Erlinda gleams with pride as she talks proudly more about the accomplishments of her daughters then her own business, but it is the skills that she has learned from her business that have helped her to teach the lessons of hard work to her daughters. In order for her daughters to pay for primary school she would send them every day with a duck egg to sell that would help pay for their school. This work ethic has helped carry one of her daughters into a successful career in computers and another daughter will finish stewardess classes to work in the cruise ship industry.

We wrap up our verification with Erlinda which felt more like afternoon tea or should I say afternoon coconut water then a borrower verification. She walks us confidently back to where we left our tricycle driver in the middle of the sugarcane field. He has managed to get the tricycle turned around and is patiently waiting for our return. While approaching the tricycle I can’t help myself but to stop and admire the beautiful setting that surrounds the sugarcane fields. There are mountains in one direction and an afternoon sun slowly moving towards the horizon in the other direction.

One Muddy Road

Our fearless driver, Sheila, Rowena, and Erlinda

The view from the sugarcane field

The tricycle roars back to life and we head back to the highway. Oh did you forget, because I didn’t the road back is waiting for us full of mud pits, large rocks, and a questionable bridge to cross. As we rumble over the rocks and in to the first mud pit the tricycle gets stuck. Sheila, Rowena and I climb out of the side car and the driver guns the bike hoping the lighter load will allow him to clear the mud pit. No such luck, but at last my size and strength come in hand. I help to push the tricycle past this mud pit. We all climb back on only to get bogged down in another mud pit. This cycle of everybody off Ed help the tricycle clear the mud pit everybody get back on happens no less than five times before we clear all the mud.

Now you are probably wondering much like I was how in the world did they get to Erlinda’s house and not get stuck once and now leaving they get stuck multiple times. Well your guess is as good as mine, the only thing I can think of is God wanted me to really remember my visit to see Erlinda.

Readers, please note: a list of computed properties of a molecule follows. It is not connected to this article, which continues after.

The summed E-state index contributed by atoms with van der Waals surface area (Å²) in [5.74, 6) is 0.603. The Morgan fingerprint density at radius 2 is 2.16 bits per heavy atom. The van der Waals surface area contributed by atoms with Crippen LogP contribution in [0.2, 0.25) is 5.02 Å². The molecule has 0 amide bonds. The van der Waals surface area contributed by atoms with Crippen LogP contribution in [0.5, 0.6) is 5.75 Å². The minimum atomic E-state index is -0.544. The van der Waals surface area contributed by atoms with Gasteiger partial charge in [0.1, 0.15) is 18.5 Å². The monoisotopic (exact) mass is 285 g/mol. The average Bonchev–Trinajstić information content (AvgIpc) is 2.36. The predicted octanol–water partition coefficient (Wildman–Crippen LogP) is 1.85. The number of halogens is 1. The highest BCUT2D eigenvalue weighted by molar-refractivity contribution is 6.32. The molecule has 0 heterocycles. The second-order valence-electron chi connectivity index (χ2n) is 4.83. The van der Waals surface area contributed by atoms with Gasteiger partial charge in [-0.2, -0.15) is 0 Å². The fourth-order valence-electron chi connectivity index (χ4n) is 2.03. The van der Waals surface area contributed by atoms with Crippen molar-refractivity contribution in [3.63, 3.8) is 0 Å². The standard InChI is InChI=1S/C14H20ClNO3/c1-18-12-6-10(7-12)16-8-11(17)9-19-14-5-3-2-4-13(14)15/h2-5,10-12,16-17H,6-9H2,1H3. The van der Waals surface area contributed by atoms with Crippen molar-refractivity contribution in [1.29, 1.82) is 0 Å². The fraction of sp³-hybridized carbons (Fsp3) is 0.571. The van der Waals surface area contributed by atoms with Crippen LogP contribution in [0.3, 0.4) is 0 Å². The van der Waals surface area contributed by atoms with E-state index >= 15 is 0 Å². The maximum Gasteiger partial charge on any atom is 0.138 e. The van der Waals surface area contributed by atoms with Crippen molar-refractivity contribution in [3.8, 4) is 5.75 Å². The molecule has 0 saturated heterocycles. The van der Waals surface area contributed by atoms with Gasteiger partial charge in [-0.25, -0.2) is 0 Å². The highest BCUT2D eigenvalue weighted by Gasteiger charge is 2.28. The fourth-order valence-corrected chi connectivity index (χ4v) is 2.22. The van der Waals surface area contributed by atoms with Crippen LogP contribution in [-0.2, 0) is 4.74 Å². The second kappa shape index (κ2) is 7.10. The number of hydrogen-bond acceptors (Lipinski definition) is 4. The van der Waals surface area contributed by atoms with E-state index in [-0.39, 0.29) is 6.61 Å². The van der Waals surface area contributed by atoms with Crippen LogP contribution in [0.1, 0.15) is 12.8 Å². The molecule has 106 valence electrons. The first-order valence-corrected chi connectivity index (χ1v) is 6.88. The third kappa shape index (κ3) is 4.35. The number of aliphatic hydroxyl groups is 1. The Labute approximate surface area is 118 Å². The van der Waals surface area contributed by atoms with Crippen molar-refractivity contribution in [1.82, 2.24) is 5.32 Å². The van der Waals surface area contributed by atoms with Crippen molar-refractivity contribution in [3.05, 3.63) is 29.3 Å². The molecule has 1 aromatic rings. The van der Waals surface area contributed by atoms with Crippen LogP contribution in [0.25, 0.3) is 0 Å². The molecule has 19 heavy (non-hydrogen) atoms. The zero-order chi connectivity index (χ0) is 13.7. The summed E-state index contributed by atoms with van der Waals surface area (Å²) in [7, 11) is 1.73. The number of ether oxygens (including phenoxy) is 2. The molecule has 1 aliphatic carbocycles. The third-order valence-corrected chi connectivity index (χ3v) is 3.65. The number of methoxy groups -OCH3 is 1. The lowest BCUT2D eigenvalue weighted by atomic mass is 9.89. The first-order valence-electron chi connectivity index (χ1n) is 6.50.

As a Kiva lender or maybe soon to be Kiva lender you can rest assured that everything checks out good. Each entrepreneur has a real story and much like any of us they have their successes, their failures and their dreams, but the important thing is that they are all working hard to create a better life for themselves, family, and community. Please join me in changing life’s by making a loan today.

Entry filed under: blogsherpa, KF9 (Kiva Fellows 9th Class), NWTF (Negros Women for Tomorrow Foundation), Philippines. Tags: , , , , , , , .

Microfinance, Migration, and a Constant Stream of Remittances (Part 3 of 3 of the Remittance Series) We Have to Know Our History too? (Part 1)

5 Comments

  • 1. ALEX  |  27 November 2009 at 20:17

    “…the only thing I can think of is God wanted me to really remember my visit to see Erlinda.”

    Ed, I love how your thoughts translate directly onto paper. Such words provide reflection for why I started this journey as a KF9 and helps overcome the fact that I’m flying solo in Vietnam. /ALEX

  • 2. Maria  |  26 November 2009 at 05:26

    I loved reading this – thanks for posting it – and for all the hard work you do!

  • 3. Agnes  |  25 November 2009 at 17:36

    I enjoyed your tale! I could see everything from the rain splashing down while you’re fumbling for your computer to Erlinda sending her kids out with a duck egg.

    Coconut juice is the best! Samoans have a fable explaining why the bottom of the coconut looks like a man. It’s the eel who turned into a man to please a girl.

  • 4. Bryan  |  25 November 2009 at 12:26

    Nice work Ed! Way to get your hands dirtly!

  • 5. Gavin  |  25 November 2009 at 04:39

    Great story Ed! This is hard core borrower verification. Makes me feel good knowing you’re on the case. Talaga! :) Kiva Love, Gavin